I’d like to share an urban myth about Singlish that I’ve heard a few times. The story goes that Singapore Air Force Top Guns were training in Arizona with the US Air Force, and on the first day of the exercises, the US pilots dominated the Singapore jets. The US knew exactly what the Singapore crews were up to as they could monitor the radio comms. That night, the Singapore pilots decided to change things up, and converse in Singlish during the dogfights. The legend goes that the Singapore jets won every aerial exercise for the rest of the week.   That sounds kinda far-fetched, but it’s a cool story cos the hero of the tale is linguistics.  Speaking of heros, lets refocus on our monomyth protagonist, the Singapore English accent. It started out rejected by the big broadcasters in the mid 90s, and was surviving on local media projects. However, unseen forces had moved the pieces of the puzzle, and our hero was about to overcome the odds and become one of the most highly desired accents in Asia.  


“We’re looking for a male voice with an Asian English accent for a presentation video for a big property project. It needs to well spoken, clear and work for high net worth individuals who will be the audience. Please help”  

This was typical of the emails that I started to receive in 2008. That year, Singapore would host the first night race in Formula One history, with massive support from the Singapore Tourism Board. All around the Marina Bay, years of careful urban planning were coming to fruition: a year and a half after that first grand prix, the Marina Bay Sands opened, as did Resorts World Sentosa, Universal Studios, and Gardens by the Bay. Singapore had shed its image of a stodgy uncool city state and was now one of the world’s hotspots. Doing business here meant making glossy video presentations, and those email requests for an English accent that would work for Asia were the turning point for Singapore English.

Robert Gaxiola is a creative director who has won an outsized number of awards for his work in advertising, and he’s been in Singapore for over 2 decades. Coming to Singapore from California, I asked him for his impressions of the Singapore accent.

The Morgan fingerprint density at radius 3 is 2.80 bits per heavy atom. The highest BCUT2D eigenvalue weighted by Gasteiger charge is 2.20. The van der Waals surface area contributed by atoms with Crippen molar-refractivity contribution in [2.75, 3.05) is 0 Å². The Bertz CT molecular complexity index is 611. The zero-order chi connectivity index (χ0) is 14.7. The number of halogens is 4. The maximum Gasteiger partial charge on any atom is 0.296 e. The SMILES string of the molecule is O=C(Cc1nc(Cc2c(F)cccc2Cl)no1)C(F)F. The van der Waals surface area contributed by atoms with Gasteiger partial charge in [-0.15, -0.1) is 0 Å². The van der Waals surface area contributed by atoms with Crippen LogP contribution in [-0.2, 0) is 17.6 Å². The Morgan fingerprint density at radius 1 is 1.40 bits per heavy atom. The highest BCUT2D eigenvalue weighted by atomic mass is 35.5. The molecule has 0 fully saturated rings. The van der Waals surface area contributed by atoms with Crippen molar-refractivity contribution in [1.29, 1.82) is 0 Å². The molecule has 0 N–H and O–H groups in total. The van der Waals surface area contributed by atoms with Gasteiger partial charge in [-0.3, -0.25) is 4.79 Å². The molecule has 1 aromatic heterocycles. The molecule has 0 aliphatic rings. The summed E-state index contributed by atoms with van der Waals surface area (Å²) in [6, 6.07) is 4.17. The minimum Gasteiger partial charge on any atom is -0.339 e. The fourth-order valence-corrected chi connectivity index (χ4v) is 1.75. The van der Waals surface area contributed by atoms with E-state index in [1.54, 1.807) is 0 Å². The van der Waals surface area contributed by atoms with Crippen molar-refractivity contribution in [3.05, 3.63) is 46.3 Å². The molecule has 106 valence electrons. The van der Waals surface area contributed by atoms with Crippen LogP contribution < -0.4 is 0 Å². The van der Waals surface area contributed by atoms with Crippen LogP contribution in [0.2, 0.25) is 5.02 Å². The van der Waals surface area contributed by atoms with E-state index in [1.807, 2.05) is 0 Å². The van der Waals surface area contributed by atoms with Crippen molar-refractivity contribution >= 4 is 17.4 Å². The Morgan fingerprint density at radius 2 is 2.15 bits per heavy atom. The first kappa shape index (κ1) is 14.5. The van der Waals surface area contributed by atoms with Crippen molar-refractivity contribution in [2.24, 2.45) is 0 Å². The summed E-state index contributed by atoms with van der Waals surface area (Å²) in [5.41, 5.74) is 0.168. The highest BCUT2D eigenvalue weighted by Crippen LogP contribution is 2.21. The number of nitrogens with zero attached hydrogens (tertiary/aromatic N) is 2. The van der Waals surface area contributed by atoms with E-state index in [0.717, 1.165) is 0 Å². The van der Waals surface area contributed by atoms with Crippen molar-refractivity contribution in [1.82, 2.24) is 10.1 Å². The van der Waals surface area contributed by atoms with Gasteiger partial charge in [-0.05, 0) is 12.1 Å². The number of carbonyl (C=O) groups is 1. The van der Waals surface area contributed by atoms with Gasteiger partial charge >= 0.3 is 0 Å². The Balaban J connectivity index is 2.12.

Gaxiola  “Well, you can pick it up in a crowd if you’re at the airport, right?”

He’s worked on huge campaigns that target multiple countries in Asia, and in casting roles in these campaigns, relied on using people with a certain look  

Gaxiola  “we used to get briefs on pan Asian and Asian people. So the reason was, they could travel well, so if you got a pan Asian look, which is kind of a mixed … person. They could travel in markets like how from Hong Kong to Indonesia, Malaysia to Singapore. without a problem. Maybe it’s the same thing with voices, …. the Filipino voice English voices has too distinct … But with the English education here … You have a lot of people who … in Singapore, they speak very well. I think that’s that’s kind of what they’re looking for. Because it could, I guess kind of accent neutral through Asia.Gaxiola  6:46 …   when i when i when i first got to Singapore, I was so keen to use all the British voiceover guys because to my ear been green from California that was just fresh sounded so so good. And later, I got to use some of the local guys from the local DJ and stuff and with the regular speaking voice, like I thought that was really had a nice sound to it. …. I think using using the local guys, …  was always always something to look forward to.